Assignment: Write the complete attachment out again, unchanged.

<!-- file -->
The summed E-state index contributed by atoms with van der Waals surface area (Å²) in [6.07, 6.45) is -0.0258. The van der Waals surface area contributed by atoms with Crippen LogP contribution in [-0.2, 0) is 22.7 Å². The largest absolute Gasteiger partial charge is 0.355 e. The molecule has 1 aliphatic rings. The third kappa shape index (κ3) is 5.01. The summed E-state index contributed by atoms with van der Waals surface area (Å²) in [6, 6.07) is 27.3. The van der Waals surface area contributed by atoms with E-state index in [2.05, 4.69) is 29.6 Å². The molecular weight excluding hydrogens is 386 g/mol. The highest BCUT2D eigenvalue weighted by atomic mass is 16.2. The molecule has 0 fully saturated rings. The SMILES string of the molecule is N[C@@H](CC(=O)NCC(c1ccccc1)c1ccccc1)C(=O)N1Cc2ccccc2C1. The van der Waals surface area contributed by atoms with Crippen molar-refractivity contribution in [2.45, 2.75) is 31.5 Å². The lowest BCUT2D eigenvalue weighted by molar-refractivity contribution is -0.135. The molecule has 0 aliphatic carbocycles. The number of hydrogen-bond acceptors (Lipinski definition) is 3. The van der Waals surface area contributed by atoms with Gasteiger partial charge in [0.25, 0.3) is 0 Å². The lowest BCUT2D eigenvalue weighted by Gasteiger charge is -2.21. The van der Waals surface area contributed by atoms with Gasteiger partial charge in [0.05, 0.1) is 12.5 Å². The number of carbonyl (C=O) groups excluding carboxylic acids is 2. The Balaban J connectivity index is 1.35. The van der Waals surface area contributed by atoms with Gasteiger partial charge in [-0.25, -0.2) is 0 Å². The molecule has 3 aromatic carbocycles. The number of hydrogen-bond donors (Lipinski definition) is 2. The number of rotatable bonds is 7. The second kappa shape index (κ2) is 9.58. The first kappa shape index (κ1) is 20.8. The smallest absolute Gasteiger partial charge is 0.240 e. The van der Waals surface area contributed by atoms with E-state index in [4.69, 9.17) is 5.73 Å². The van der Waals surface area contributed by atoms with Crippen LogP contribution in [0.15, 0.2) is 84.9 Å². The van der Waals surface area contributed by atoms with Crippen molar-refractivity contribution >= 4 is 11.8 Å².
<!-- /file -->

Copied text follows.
The summed E-state index contributed by atoms with van der Waals surface area (Å²) in [6.07, 6.45) is -0.0258. The van der Waals surface area contributed by atoms with Crippen LogP contribution in [-0.2, 0) is 22.7 Å². The largest absolute Gasteiger partial charge is 0.355 e. The molecule has 1 aliphatic rings. The third kappa shape index (κ3) is 5.01. The summed E-state index contributed by atoms with van der Waals surface area (Å²) in [6, 6.07) is 27.3. The van der Waals surface area contributed by atoms with E-state index in [2.05, 4.69) is 29.6 Å². The molecular weight excluding hydrogens is 386 g/mol. The highest BCUT2D eigenvalue weighted by atomic mass is 16.2. The molecule has 0 fully saturated rings. The SMILES string of the molecule is N[C@@H](CC(=O)NCC(c1ccccc1)c1ccccc1)C(=O)N1Cc2ccccc2C1. The van der Waals surface area contributed by atoms with Crippen molar-refractivity contribution in [2.45, 2.75) is 31.5 Å². The lowest BCUT2D eigenvalue weighted by molar-refractivity contribution is -0.135. The molecule has 0 aliphatic carbocycles. The number of hydrogen-bond acceptors (Lipinski definition) is 3. The van der Waals surface area contributed by atoms with Gasteiger partial charge in [0.25, 0.3) is 0 Å². The lowest BCUT2D eigenvalue weighted by Gasteiger charge is -2.21. The van der Waals surface area contributed by atoms with Gasteiger partial charge in [0.05, 0.1) is 12.5 Å². The number of carbonyl (C=O) groups excluding carboxylic acids is 2. The Balaban J connectivity index is 1.35. The van der Waals surface area contributed by atoms with Gasteiger partial charge in [-0.25, -0.2) is 0 Å². The molecule has 3 aromatic carbocycles. The number of hydrogen-bond donors (Lipinski definition) is 2. The number of rotatable bonds is 7. The second kappa shape index (κ2) is 9.58. The first kappa shape index (κ1) is 20.8. The smallest absolute Gasteiger partial charge is 0.240 e. The van der Waals surface area contributed by atoms with E-state index in [4.69, 9.17) is 5.73 Å². The van der Waals surface area contributed by atoms with Crippen LogP contribution in [0.15, 0.2) is 84.9 Å². The van der Waals surface area contributed by atoms with Crippen molar-refractivity contribution >= 4 is 11.8 Å².